Importance Of Self-Promotion For Artists and Practical Tips

In this post our Guest Artist Michael Herb, Commercial, Editorial and Conceptual Photographer from Las Vegas, NV talks about the importance of self-promotion for artists and shares his own methods. I absolutely agree with Michael on how necessary self-promotion is, hope you hear him too and learn from his approach.

Enjoy!

Julia Kuzmenko McKim, Commercial Beauty Photographer & Retoucher

 

No one is going to come knocking on your door or call you up and offer you some fat sum of money. Well… at least not until they know you exist. As a freelance photographer, retoucher, painter, sculptor or any artist, it is part of your job to make your existence known to the world.

Self-Promotion can be tricky, especially for artists. Most I know, including myself, are Introverts and would rather curl up in a fetal position than knock on someone’s door to say “Hey, look at me… Aren’t I great?!” However, Self-promotion is paramount in the progression of your career and the question isn’t whether to, it’s how to!

In a crowd of people wearing all black, it’s the one wearing the red who you notice. In other words, in a sea of talent how do you stand out just high enough to make yourself visible?

Ask 10 artists how to self-promote and chances are you’ll get at least 11 different methods. So, I won’t pretend to have the answers nor will I preach about one method over another. What I will do is simply tell you what has worked and what is working now for me.

W24-P52-FLAT-Michael_Herb

Photo & Post-production by Michael Herb

If you’re not spending part of your day or at least a week promoting yourself, you are not doing enough. Be proud of your work and have confidence in it and your abilities. Don’t be afraid to let people know what you do. A quick introduction now can lead to a job a year from now. You never know!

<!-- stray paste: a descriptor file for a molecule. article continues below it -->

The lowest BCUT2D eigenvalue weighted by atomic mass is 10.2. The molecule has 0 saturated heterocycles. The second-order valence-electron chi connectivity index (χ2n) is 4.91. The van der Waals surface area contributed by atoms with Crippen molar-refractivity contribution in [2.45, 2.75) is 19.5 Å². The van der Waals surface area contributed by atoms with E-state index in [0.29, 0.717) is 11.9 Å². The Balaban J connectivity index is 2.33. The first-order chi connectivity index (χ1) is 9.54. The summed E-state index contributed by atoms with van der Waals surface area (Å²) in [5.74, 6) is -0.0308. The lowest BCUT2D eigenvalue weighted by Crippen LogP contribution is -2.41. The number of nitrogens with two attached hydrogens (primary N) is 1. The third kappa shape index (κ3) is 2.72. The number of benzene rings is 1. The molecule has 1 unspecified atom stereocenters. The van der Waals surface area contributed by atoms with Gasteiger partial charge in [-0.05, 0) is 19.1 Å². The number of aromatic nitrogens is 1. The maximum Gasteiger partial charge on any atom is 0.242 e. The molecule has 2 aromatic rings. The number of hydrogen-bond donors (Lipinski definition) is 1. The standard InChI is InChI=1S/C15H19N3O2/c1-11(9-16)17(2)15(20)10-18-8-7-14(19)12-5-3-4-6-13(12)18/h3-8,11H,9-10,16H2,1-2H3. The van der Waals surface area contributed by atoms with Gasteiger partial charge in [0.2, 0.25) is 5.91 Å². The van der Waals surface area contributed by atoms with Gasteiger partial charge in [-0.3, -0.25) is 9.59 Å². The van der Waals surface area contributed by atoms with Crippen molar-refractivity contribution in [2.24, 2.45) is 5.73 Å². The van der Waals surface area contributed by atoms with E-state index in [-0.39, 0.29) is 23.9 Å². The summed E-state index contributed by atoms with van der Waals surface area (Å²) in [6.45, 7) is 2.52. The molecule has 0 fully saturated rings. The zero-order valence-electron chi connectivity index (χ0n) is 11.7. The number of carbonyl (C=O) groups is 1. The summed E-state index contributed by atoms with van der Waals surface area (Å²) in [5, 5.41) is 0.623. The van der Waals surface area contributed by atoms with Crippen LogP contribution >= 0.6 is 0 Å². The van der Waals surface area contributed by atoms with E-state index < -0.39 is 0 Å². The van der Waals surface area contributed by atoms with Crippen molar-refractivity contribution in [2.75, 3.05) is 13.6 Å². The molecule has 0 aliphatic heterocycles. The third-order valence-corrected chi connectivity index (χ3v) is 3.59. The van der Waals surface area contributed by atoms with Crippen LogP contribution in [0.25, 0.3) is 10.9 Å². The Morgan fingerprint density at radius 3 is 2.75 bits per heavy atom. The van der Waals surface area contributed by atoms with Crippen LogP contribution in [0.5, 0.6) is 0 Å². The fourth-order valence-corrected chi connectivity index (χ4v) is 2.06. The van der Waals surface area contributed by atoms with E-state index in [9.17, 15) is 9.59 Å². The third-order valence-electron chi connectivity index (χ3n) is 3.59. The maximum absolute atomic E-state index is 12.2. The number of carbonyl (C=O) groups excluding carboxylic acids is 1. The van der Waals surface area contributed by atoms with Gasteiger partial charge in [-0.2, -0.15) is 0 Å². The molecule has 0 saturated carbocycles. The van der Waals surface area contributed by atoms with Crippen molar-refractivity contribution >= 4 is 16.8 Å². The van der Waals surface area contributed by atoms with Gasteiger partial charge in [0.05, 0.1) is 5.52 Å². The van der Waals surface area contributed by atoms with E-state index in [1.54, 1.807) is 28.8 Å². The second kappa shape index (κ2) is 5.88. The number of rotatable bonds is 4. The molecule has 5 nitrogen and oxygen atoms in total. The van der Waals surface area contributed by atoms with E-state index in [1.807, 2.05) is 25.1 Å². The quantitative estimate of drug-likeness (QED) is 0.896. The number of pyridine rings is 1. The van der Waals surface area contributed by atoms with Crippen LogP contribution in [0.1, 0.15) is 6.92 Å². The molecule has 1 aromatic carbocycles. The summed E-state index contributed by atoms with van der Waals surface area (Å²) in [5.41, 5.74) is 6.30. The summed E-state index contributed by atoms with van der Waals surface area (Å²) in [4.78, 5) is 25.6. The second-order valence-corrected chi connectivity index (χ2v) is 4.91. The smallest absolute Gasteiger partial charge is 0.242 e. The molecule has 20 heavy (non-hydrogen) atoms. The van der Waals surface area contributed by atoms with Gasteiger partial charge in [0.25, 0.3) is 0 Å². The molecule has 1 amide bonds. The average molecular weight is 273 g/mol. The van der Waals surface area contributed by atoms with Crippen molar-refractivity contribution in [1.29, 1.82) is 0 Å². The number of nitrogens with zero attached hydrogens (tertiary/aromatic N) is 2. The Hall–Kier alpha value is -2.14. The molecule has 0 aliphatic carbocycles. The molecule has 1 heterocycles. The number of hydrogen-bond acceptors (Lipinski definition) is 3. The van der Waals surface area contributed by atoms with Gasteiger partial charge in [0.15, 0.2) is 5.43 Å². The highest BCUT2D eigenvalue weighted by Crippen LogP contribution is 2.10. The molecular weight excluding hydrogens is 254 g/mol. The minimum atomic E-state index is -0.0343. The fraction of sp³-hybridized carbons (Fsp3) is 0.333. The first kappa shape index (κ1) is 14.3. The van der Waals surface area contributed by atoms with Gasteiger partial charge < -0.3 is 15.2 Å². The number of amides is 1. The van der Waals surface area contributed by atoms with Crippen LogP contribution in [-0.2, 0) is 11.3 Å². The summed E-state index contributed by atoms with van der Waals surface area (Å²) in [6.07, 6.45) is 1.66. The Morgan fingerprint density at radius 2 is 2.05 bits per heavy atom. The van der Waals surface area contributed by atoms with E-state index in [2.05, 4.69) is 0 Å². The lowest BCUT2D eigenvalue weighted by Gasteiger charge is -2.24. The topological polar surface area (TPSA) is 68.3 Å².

As a commercial Photographer my target audience isn’t the consumer, it’s the corporations and the Ad Agencies. In an ideal world it would be nice to send each company or agency a package of 24×36 inch prints. You know, so big they can’t not notice! However, that is both impractical and financially crippling. It also would be a bit pretentious. I wanted to make a large impact yet leave a small footprint. But how?

Photo & Post-production by Michael Herb

Photo & Post-production by Michael Herb

I came up with a few ways that have worked for me. First and foremost it is a solid website with an easy to navigate interface and nice big pictures. Second is a physical portfolio. This is something you send out. Be it a hardcover book, box of prints or even an iPad loaded with your images. Something physical, people can see, touch and feel can not be underestimated!

I took it a step further around mid 2013 and spent 5 weeks buried in After Effects and Premiere creating a 2.5 minute promotional video that showed an exploded 3D view of a few of my most complex images. I’ll admit, not a new technique but I felt that images cut to the beat of the music then exploding, really made an impact!

It’s certainly not a substitute for a traditional print portfolio as it didn’t give the viewer enough time to really appreciate the images. However, it wasn’t really aimed to do that. Instead, I created it to resemble a movie trailer. A small taste of the work of Michael Herb. All in hopes that it left them wanting more and pushed them to my website. In the end it turned into a great supplemental promotion piece.

Atomic-chaos Flat-Michael_Herb

Photo & Post-production by Michael Herb

Think of a soft drink … I bet it’s either a Pepsi or Coke product. What do companies like Pepsi, Coke, McDonalds and Burger King all have in common other than keeping people overweight? Great Marketing… and the key to great marketing is staying relevant.

Staying Relevant in the eyes of those who can hire you is an often overlooked aspect of Self-Promotion. Its rare, but sometimes all it takes is the first impression with a potential client, but chances are they’ll forget you.